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propose a toastAn introductory phrase, preceding a brief accolade to someone or something, after which all present ceremonially sip their champagne (or dump their beverage on the floor to express disagreement.)Rate it:

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pull a trainTo have sex with several men one after the other.Rate it:

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push one's luckTo take an excessive risk or to attempt some task unlikely to succeed, especially after having already been unexpectedly lucky.Rate it:

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put it thereafter a discussion of barter etc the 'seller' offers his hand to shake on the deal (particularly in the US)Rate it:

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put that in your pipe and smoke itUsed after stating something surprising or undesired, to emphasize its truth. Also used after refuting an argument. Sometimes an adjective is inserted before pipe.Rate it:

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quick-fireHaving one thing coming rapidly after another.Rate it:

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raise cainThe children tend to 'raise cain' if they can't play ball after supper.Rate it:

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raise the roofTo cause a commotion, as by boisterous celebrating or loud complaining; to make considerable noise.2008 Oct. 15, Leslie Ferenc, "Voters opt for stability of Guarnieri" in the Toronto Star (Canada)Jubilant Liberal supporters raised the roof of a Mississauga restaurant after incumbent Albina Guarnieri was swept back into office for her seventh term.Rate it:

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rise from the ashesTo make a comeback after a long hiatus. To come back into common use or practice. To come back into popularity. To come back to being a thing of today.Rate it:

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road to damascusThat was my Road to Damascus moment. They played one hit after another and this is the song I remember most clearly.Rate it:

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rub off onTo adapt to a way of behaving after constant exposure to it.Rate it:

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see starsTo experience apparent flashing lights in one's field of vision, especially after receiving a blow to the head.Rate it:

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shoot the moonTo take a risk which may result in great rewards; to succeed after taking such a risk.Rate it:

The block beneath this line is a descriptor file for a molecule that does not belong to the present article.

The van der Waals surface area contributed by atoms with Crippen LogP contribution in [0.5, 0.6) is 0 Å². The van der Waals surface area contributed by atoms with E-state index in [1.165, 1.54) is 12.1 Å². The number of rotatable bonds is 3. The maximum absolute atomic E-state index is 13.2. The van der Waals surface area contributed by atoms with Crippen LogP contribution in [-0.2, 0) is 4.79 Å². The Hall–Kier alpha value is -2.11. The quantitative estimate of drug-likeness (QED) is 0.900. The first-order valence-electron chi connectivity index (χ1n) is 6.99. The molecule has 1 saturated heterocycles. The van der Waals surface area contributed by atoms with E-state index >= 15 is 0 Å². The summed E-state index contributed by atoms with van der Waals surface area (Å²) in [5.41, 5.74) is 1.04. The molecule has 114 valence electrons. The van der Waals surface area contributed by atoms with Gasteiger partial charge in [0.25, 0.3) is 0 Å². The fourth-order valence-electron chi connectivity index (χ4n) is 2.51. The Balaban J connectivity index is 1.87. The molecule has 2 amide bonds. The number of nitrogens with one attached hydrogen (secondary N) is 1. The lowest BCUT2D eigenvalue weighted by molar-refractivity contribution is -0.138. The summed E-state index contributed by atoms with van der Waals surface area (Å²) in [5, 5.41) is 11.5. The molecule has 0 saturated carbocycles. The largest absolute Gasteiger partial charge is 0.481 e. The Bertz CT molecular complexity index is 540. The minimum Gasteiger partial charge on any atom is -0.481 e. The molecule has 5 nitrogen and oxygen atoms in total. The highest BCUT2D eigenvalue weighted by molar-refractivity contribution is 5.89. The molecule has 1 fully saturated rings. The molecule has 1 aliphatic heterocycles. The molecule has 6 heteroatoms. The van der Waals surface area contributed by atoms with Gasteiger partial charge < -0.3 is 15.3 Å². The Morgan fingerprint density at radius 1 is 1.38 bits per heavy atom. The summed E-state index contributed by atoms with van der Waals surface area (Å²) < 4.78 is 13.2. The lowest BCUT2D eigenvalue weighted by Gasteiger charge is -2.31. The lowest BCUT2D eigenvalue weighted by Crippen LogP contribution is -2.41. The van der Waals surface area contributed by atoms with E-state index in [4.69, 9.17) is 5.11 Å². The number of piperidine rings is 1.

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sign inIn order to get into the office after hours, you'll have to sign in at the security desk.Rate it:

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sign onThe time of day when a radio or television station begins broadcasting, usually after being off the air for several hours.Rate it:

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sleep onTo consider after a period of sleep, implying a decision will be made the next day.Rate it:

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snake eyesTwo ones, after rolling two dice.Rate it:

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spill one's gutsTo confess, or to divulge secrets, typically speaking freely and at length after a change of motive or an incentive.Rate it:

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stretch one's legsTo walk about, especially after prolonged time sitting or lying down.Rate it:

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take aimTo position oneself and/or one's weapon so as to be aimed specifically at a chosen mark or target (which is indicated after 'at')Rate it:

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take care of the pennies and the pounds will take care of themselvesIf you take care of little things one at a time, they can add up to big things.1750, Chesterfield, letter 5 Feb. (1932) IV. 1500:Old Mr. Lowndes, the famous Secretary of the Treasury, ?used to say?Take care of the pence, and the pounds will take care of themselves.1912, G. B. Shaw, Pygmalion ii. 132:Take care of the pence and the pounds will take care of themselves is as true of personal habits as of money.1979, R. Cassilis, Arrow of God, iv. xvii.:Little things, Master Mally. Look after the pennies, Master Mally, and the pounds will look after themselves.1999, Rate it:

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the wheels fell offSomething failed, often after a laborious, tiring process.Rate it: